Barclays, HSBC and Lloyds among worst banks for investing in animal cruelty
Barclays, HSBC, Lloyds, Metro Bank, and Santander appear to be linked to investments in animal cruelty according to a new report by World Animal Protection UK.
The "Banking on Welfare" report examined ten of the largest banks in the UK, revealing that these financial institutions are potentially channelling customers' funds into activities associated with animal cruelty. These activities encompass areas such as factory farming, captive animal entertainment, which includes practices like elephant riding, and involvement in animal testing.
World Animal Protection commissioned research specialists Profundo who assessed the banks using the 2023 Fair Finance Guide Methodology (FFG). Animal welfare is one of 21 sustainability themes on which the FFG assesses the policies of financial institutions. The findings of the report indicate that Barclays, HSBC, Lloyds, Metro Bank, and Santander do not incorporate any mention of animal welfare in their respective policies.
Banks that demonstrated a stronger commitment to animal welfare included Triodos, securing the top position, followed by Standard Chartered, The Co-operative Bank, NatWest, and Virgin Money. While none of these banks have a dedicated animal welfare policy, they do emphasise animal welfare in various other policy documents. Notably, Triodos stood out by highlighting animal welfare in a greater number of policy documents compared to all other banks.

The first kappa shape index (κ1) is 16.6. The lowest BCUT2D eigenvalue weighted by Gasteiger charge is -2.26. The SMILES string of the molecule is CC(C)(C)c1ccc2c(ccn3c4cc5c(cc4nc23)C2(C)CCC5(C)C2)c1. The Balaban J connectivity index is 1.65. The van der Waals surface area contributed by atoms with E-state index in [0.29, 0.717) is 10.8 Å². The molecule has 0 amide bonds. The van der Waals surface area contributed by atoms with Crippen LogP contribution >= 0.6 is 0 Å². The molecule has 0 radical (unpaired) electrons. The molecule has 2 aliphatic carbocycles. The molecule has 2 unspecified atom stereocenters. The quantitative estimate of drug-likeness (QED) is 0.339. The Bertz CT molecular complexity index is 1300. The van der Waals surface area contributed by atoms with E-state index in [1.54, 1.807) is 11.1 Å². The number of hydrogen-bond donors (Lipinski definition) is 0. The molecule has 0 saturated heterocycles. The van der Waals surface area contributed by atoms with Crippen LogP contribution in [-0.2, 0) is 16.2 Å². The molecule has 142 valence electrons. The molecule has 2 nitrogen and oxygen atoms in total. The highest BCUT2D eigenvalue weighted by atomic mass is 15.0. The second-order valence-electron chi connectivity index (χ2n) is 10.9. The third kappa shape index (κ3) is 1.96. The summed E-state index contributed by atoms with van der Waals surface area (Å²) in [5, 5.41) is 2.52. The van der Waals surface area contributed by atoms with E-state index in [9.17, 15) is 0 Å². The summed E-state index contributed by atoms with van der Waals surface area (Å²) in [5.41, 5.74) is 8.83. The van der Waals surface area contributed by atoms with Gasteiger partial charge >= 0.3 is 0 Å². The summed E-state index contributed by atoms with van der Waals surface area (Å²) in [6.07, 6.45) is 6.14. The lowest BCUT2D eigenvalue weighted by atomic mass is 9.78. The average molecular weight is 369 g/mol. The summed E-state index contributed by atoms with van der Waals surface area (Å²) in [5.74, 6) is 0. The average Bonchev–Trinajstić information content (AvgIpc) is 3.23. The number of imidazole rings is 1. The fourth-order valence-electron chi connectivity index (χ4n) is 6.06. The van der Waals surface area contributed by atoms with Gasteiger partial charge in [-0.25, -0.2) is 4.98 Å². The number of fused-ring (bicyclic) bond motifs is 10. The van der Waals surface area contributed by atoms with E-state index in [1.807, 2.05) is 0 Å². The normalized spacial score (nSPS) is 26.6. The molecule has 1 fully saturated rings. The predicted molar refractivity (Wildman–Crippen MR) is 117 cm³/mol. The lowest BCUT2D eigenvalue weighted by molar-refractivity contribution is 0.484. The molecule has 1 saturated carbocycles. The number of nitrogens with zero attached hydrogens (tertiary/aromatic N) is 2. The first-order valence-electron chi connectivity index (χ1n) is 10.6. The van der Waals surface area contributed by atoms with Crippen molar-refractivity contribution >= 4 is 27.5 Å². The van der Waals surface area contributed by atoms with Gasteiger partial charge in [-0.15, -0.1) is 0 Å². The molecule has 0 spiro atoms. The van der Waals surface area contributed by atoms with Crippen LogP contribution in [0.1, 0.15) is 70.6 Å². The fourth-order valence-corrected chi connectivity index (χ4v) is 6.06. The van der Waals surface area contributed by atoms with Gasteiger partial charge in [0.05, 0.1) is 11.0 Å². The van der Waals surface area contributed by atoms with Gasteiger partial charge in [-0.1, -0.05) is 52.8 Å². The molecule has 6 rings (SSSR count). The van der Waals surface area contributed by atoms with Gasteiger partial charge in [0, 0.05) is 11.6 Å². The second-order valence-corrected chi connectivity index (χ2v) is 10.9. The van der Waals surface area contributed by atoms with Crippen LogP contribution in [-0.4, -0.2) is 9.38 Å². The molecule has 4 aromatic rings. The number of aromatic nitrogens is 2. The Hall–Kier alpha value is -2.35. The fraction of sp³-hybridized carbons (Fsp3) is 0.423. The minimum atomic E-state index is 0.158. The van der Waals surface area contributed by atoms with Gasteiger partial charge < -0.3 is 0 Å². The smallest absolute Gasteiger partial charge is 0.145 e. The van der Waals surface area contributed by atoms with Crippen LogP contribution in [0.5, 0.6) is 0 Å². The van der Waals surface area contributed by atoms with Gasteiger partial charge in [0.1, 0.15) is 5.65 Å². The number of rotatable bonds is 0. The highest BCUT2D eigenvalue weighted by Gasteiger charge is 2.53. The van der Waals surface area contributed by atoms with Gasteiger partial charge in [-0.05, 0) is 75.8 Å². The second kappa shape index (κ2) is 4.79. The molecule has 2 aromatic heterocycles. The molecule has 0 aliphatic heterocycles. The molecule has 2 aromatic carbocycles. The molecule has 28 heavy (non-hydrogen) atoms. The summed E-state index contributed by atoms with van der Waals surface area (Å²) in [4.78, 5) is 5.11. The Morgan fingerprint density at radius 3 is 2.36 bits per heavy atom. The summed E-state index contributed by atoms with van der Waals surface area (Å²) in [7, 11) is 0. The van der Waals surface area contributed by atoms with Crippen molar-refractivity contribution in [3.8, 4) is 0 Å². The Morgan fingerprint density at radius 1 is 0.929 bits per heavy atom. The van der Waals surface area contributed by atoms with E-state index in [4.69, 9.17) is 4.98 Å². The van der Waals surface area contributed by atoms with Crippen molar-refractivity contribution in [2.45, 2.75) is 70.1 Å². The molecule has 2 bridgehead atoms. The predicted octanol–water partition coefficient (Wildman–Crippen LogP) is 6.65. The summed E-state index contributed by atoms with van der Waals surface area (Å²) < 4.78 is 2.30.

The absence of a dedicated animal welfare policy in a bank raises concerns, as it suggests that our funds, including pension investments, insurance premiums, and bank deposits, may inadvertently support animal cruelty through the companies these banks finance.
Supporting animal welfare is important for UK consumers. According to a survey conducted by World Animal Protection with 2000 UK participants, three out of five individuals express a desire for all banks to adopt an animal welfare policy. An equal number feel misled, suspecting that their bank might be directing their funds towards detrimental activities such as factory farming and deforestation.
Nearly half of people polled would move where they bank to ensure their money is not used in investments that may be cruel to animals. Over half of people would rather have a lower rate of interest than a bank that invested in animal cruelty.
Lindsay Duncan, World Animal Protection Farming Campaigns Manager, said:
"By not having a dedicated animal welfare policy, these banks are likely to be investing their customers’ money into cruel practices such as industrial scale factory farming. We are calling on customers to write to their bank urging them to put in place a dedicated animal welfare policy to stop them investing in animal cruelty.”
Factory farms subject billions of animals worldwide to a lifetime of misery in confined and unsanitary environments, preventing them from expressing their natural behaviours. Chickens, for example, are raised in windowless barns, packed into spaces smaller than an A4 piece of paper from birth. Pigs endure days in cramped and barren conditions, resulting in painful sores. Mother pigs face extreme confinement, unable to turn around to witness their piglets.
By not having a dedicated animal welfare policy, banks could well be investing their customers’ money into unspeakably cruel, industrial scale factory farming. Together, we can turn finance into a force for good and make sure there is no future for factory farming.
Send an email to your bank today and tell them that they need to put a public animal welfare policy in place.
Barclays, HSBC, Lloyds, Metro Bank, and Santander do not incorporate any mention of animal welfare in their respective policies.